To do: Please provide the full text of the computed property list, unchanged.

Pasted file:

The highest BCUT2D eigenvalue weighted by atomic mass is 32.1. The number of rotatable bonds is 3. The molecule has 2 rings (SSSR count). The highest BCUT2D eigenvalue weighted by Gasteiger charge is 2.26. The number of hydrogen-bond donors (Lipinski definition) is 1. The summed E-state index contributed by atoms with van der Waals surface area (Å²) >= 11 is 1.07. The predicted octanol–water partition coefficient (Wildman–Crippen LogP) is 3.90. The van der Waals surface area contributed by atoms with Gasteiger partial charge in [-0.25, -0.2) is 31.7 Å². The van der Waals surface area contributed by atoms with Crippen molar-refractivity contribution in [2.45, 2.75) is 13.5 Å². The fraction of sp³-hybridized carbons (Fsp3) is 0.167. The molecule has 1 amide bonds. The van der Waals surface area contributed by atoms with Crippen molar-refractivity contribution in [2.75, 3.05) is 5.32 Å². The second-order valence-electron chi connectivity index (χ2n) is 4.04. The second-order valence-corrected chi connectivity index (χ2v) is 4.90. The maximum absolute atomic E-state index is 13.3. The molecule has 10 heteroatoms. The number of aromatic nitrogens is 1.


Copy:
The highest BCUT2D eigenvalue weighted by atomic mass is 32.1. The number of rotatable bonds is 3. The molecule has 2 rings (SSSR count). The highest BCUT2D eigenvalue weighted by Gasteiger charge is 2.26. The number of hydrogen-bond donors (Lipinski definition) is 1. The summed E-state index contributed by atoms with van der Waals surface area (Å²) >= 11 is 1.07. The predicted octanol–water partition coefficient (Wildman–Crippen LogP) is 3.90. The van der Waals surface area contributed by atoms with Gasteiger partial charge in [-0.25, -0.2) is 31.7 Å². The van der Waals surface area contributed by atoms with Crippen molar-refractivity contribution in [2.45, 2.75) is 13.5 Å². The fraction of sp³-hybridized carbons (Fsp3) is 0.167. The molecule has 1 amide bonds. The van der Waals surface area contributed by atoms with Crippen molar-refractivity contribution in [2.75, 3.05) is 5.32 Å². The second-order valence-electron chi connectivity index (χ2n) is 4.04. The second-order valence-corrected chi connectivity index (χ2v) is 4.90. The maximum absolute atomic E-state index is 13.3. The molecule has 10 heteroatoms. The number of aromatic nitrogens is 1.